The Mountaintop is a fantasia rooted in one of the most tragic events of the twentieth century. Set on the final night in the life of Rev. Martin Luther King Jr., Katori Hall’s play takes King into an alternate plane that views his life, and death, from a radically different perspective. While the journey Hall takes King on has a few unexpected turns, it ultimately humanizes him and placing his message in a modern context.
Hall sets her play in King’s suite at the Lorraine Motel on April 3, 1968, the night before King was assassinated while standing just outside that suite. (Tony Cisek’s set design depicts a room so decrepit that it makes King’s struggles palpable.) In the play’s opening moments, we see King returning to his room just after delivering his final speech – the one in which he seemed to foresee his imminent fate:
I’ve been to the mountaintop…. And I’ve seen the Promised Land. I may not get there with you. But I want you to know tonight, that we, as a people, will get to the Promised Land.
But the Martin Luther King we see here is not the masterful orator who spoke with such fire that night, the one we’re used to seeing in newsreels and history books. Worn out by travelling and death threats, and missing his family, he coughs, paces the floor nervously, peers through the curtains, and checks his phone for FBI bugging devices. And after ordering room service, he engages in a long conversation with Camae, a pretty young maid who has just started working at the Lorraine that day.
A lively spirit with a vulgar vocabulary, Camae is like no one King has met before. She’s also quite aware of King’s reputation as a philanderer. As they flirt and share cigarettes, she brings out a lighthearted side of King. But eventually their conversation takes a serious turn as she reveals something that leads him, and the play, in a different direction.
The play’s second half finds King confronting his legacy, pondering his imminent death, and seeing how his message will be treated when he’s not around to deliver it. It’s a fascinating concept. Peculiarly, though, Hall has her fictional version of King come to embrace a new age-style theology that seems miles away from the Baptist faith that the real King preached. It comes off more like a 21st century reinterpretation of King than the real thing.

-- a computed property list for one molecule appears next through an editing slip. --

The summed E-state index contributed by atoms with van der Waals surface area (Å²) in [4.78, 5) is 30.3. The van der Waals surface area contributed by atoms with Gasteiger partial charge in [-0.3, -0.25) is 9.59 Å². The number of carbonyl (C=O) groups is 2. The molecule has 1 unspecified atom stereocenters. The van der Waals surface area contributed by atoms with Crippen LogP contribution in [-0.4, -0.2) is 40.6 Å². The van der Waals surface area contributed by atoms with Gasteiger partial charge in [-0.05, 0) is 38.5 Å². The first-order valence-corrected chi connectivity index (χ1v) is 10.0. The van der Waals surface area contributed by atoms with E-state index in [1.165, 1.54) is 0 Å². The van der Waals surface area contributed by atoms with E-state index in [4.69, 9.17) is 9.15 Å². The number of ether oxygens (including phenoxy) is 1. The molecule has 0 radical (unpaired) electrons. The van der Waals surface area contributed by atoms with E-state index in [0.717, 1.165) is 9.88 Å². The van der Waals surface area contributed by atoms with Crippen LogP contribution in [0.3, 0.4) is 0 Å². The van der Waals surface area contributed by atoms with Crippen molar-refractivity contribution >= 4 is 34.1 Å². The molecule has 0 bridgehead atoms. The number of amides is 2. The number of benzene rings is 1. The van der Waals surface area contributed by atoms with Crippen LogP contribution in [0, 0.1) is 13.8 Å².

The Mountaintop also takes a left turn from reality into fantasy, one that is disorienting at first but which eventually pays off by explicitly connecting King with the civil rights struggles of the present day. References added to the play since its 2011 Broadway run, which demonstrate how the list of victims of racial violence keeps expanding, add power to the play’s climax.
Bowman Wright doesn’t imitate King – his timbre doesn’t have the depth or gravity of King’s – yet he is completely believable as the genuine, fragile man behind the larger-than-life hero.
As Camae, Patrese D. McClain bursts with nervous excitement at first, using an exaggerated Southern drawl (she calls King “Preacher Kang”). McClain’s charm, coupled with her strong chemistry with Wright, makes for a winning performance.
The direction by Steve H. Broadnax III builds power gradually, delicately balancing comedy and drama. The drama culminates in a potent tableau that uses video (Katherine Freer is the Projection Designer), music (Justin Ellington) and lighting (Joshua L. Schulman) to augment Hall’s rich speeches.
As Wright stands on the stage and invokes the names of Eric Garner, Trayvon Martin, and Michael Brown – while speaking of the need to pass the baton of freedom to future generations – Playwright Katori Hall delivers King’s message in a way that rings true today, louder than ever.
Running Time: 95 minutes, with no intermission.